d] Per theoretical expectations, bats do not appear in the fossil stack until their rodent predecessors were able to flourish in the absence of dinosaurs.
e] Per theoretical expectations, mammalian speciation in Australia is distinctly different from anything we find anywhere else on Earth – because Australia’s drift into the middle of the ocean kept evolutionary trends within Australia isolated from other influences.
Regardless of what any of the critics and counter-critics say, the moth experiment pales in comparison to a very recent demonstration of evolutionary processes put on by Harvard Medical School:
Your comment is terribly uninformed and could be ignored with the rest of the spam. But I am weak, so here it goes:
This is not about some Darvin or Darooin guy that wrote about a boring, plain sight adaptation. Big yawn. This is about Darwin, the guy that dreamed but never delivered the transmutation of “species” (a meaningless word btw).
Kettlewell observed and made clear the lack of evidence, and then tried to correct that. But he failed as shown. Remember, the target is transmutation of “species”, not some plain adaptation.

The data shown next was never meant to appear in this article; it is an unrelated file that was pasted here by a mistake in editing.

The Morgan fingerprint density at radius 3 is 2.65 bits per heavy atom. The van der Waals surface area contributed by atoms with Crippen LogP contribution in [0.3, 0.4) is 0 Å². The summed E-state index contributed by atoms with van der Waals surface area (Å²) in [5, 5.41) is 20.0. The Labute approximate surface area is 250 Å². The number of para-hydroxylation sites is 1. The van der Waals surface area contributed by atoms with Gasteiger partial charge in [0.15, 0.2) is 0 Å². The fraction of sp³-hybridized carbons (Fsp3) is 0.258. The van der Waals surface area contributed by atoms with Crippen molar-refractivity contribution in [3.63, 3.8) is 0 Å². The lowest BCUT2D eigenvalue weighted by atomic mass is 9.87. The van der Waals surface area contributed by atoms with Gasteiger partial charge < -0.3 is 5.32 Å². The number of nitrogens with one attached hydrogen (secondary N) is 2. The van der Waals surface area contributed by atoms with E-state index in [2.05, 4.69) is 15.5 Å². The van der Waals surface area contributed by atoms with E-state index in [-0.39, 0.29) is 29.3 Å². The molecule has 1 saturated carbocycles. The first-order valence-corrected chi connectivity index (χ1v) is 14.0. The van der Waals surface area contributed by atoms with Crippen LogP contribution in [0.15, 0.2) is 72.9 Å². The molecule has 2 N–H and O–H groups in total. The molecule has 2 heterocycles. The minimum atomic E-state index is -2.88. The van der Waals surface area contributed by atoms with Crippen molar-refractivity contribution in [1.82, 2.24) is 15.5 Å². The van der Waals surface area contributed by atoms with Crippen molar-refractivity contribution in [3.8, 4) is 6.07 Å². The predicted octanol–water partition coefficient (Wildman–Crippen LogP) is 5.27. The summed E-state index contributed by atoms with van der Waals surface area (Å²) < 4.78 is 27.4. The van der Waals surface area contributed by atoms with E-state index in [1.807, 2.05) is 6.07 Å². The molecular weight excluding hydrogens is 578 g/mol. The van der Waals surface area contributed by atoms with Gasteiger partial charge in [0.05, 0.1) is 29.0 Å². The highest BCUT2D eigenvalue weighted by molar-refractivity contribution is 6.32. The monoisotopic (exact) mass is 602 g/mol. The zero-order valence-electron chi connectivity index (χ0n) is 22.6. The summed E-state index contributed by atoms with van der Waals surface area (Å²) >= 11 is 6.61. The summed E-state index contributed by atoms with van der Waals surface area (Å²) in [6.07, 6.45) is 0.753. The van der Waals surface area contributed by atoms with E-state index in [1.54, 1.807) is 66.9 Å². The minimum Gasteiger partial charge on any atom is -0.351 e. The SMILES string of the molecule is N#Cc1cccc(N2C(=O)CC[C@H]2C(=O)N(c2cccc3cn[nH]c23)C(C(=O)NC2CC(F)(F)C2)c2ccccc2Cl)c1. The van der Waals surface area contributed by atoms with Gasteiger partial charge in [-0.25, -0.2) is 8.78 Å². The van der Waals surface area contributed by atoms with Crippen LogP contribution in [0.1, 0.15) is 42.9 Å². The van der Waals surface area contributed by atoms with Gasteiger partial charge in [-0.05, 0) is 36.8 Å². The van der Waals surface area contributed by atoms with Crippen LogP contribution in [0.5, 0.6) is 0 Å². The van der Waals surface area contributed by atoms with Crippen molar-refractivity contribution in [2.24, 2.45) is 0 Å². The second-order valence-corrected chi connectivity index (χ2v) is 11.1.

Good job - not - indoctrinating your children. Now is the time they can best “understand” this bedtime story, as later in life they might learn a thing or two and then start to dis-understand the nonsense. Consider yourself lucky if they ever question the doctrine as that is a sign of intelligence.
To the extent human/moth color is “speciation”, we’re talking pure racism here. There’s no way around that.
That is not the argument, as you would know if you went to @Christy’s link and read the very interesting paper in Biology Letters that’s linked in her article. In fact, I can’t find a single source that uses peppered moth color variation as an example of speciation. It’s an example of natural selection, yes, but not speciation.